Set in China, and ripped from today's headlines, comes a pulse-pounding debut that reinvents the spy thriller for the 21st century.
A lone man, Peanut, escapes a labor camp in the dead of night, fleeing across the winter desert of north-west China.
Two decades earlier, he was a spy for the British; now Peanut must disappear on Beijing's surveillance-blanketed streets. Desperate and ruthless, he reaches out to his one-time MI6 paymasters via crusading journalist Philip Mangan, offering military secrets in return for extraction.
But the secrets prove more valuable than Peanut or Mangan could ever have known...and not only to the British.
"Outstanding fiction debut... Brookes [is] a thriller writer to watch." (Publishers Weekly)
"Night Heron is a wonderfully cinematic novel -- I felt myself visually transported into every scene, watching the action unfold -- that also immersed me in the sounds and smells and feel of China, all the while telling a rich, complex espionage story. A remarkable accomplishment." (Chris Pavone, author of international bestseller The Expats)
"Fans of the international espionage genre will inhale this fast tale in a few suspenseful breaths." (Library Journal)
"Night Heron is a fascinating portrait of the dangerous complexities of spying in a restricted country, the competing agendas driving international intelligence, and China's startlingly varied social realities.A must-read for fans of espionage and smart global fiction in general." (Booklist , Starred Review)
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A Realistic Sort of Spy Book -
Great contemporary spy novel.
I would listen to Night Heron again. Though it the plot moved along quickly, Brookes managed to include quite a lot of detail (as far as fiction goes) on the workings of China's state security apparatus, which is seldom found in spy thrillers.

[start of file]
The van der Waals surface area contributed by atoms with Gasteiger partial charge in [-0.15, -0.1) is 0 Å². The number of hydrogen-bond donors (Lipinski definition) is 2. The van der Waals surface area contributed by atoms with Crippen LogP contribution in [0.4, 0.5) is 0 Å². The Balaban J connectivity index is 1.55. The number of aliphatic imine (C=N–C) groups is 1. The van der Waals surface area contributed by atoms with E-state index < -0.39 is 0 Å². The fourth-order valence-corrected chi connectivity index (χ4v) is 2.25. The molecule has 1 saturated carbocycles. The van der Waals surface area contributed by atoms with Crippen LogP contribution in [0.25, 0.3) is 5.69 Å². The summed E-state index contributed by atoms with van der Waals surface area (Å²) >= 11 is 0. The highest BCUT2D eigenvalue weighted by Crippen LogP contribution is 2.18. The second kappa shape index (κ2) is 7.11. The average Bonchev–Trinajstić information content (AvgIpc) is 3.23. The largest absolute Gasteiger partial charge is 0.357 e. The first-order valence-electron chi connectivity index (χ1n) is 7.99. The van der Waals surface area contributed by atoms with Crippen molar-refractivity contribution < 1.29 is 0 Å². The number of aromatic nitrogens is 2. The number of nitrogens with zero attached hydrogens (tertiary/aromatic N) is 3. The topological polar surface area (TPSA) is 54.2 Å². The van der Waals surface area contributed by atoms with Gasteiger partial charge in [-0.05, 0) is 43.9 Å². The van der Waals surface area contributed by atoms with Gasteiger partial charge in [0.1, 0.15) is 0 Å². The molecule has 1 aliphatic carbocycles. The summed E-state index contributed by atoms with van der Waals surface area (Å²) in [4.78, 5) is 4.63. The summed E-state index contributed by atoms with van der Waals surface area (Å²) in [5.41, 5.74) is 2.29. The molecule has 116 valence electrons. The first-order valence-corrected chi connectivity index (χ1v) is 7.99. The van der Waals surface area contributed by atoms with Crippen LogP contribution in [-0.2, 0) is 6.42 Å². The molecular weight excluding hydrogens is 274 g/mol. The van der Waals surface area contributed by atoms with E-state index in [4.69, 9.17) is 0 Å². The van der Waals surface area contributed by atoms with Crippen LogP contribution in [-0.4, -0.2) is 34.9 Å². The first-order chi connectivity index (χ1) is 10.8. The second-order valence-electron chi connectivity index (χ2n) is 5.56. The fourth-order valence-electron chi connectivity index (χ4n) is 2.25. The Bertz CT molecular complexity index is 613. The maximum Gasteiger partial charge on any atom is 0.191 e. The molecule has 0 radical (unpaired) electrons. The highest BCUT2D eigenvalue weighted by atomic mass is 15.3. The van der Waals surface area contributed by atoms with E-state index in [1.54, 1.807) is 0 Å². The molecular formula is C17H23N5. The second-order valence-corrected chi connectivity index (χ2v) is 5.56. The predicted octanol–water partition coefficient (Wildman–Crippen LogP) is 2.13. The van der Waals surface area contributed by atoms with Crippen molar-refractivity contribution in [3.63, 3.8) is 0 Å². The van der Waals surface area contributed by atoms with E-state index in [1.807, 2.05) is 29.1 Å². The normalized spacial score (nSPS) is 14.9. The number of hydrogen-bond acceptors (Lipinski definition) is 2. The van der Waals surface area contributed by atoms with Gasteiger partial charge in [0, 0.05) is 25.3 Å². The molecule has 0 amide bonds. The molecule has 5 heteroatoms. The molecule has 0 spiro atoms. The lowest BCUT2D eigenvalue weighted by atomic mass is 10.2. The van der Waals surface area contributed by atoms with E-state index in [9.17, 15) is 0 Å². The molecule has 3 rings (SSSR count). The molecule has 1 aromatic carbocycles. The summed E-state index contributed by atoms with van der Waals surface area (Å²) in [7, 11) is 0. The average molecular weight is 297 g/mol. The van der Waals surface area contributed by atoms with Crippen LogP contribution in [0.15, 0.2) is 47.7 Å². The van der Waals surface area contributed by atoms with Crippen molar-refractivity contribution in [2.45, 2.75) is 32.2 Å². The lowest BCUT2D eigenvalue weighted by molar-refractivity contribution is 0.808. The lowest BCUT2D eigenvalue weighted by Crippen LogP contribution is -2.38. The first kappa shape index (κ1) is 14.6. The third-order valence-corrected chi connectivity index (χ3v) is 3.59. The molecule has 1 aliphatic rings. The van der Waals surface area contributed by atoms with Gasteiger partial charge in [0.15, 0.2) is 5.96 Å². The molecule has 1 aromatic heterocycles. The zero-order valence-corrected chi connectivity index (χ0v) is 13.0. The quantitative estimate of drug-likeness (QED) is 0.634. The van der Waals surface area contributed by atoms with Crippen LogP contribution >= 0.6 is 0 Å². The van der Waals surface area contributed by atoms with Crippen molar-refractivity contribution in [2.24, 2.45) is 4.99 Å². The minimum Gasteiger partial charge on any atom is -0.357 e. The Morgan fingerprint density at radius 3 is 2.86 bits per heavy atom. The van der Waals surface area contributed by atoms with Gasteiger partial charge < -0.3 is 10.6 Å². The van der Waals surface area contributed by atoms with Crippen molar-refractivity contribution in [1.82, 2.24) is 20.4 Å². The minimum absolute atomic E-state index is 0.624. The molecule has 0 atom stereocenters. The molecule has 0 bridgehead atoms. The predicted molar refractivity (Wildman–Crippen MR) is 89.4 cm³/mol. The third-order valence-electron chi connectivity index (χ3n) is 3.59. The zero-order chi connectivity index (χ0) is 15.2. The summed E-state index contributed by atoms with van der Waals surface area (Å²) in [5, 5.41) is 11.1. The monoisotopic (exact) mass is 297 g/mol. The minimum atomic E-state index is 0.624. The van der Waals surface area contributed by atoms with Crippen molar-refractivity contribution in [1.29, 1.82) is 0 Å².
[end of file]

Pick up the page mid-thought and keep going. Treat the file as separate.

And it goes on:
Jason Isaacs had a good pace, but his Chinese was terrible in the small quips that are thrown in here and there throughout the story (always well translated into the narrative). This shortcoming won't matter much to those that don't speak any Chinese, but might bother speakers of the language.
Night Heron is not only a great book, it's also an important contribution to contemporary spy fiction. Very few books, to my knowledge, deal with actors from China in contemporary espionage thrillers. This book not only deals with China's spy infrastructure, but also introduces important elements of recent Chinese history and draws in issues of private sector presence in a once state-dominated sector. Though the story is slightly choppy in its delivery (the books rather short, and moves almost too fast), it's very much worth the read/listen. I look forward to new entries in the series, and hope that Brookes takes more time to add further dimension and detail to the complex historical and global linkages that he unearths in his narrative.
Highly recommend this first time author and former BBC journalist!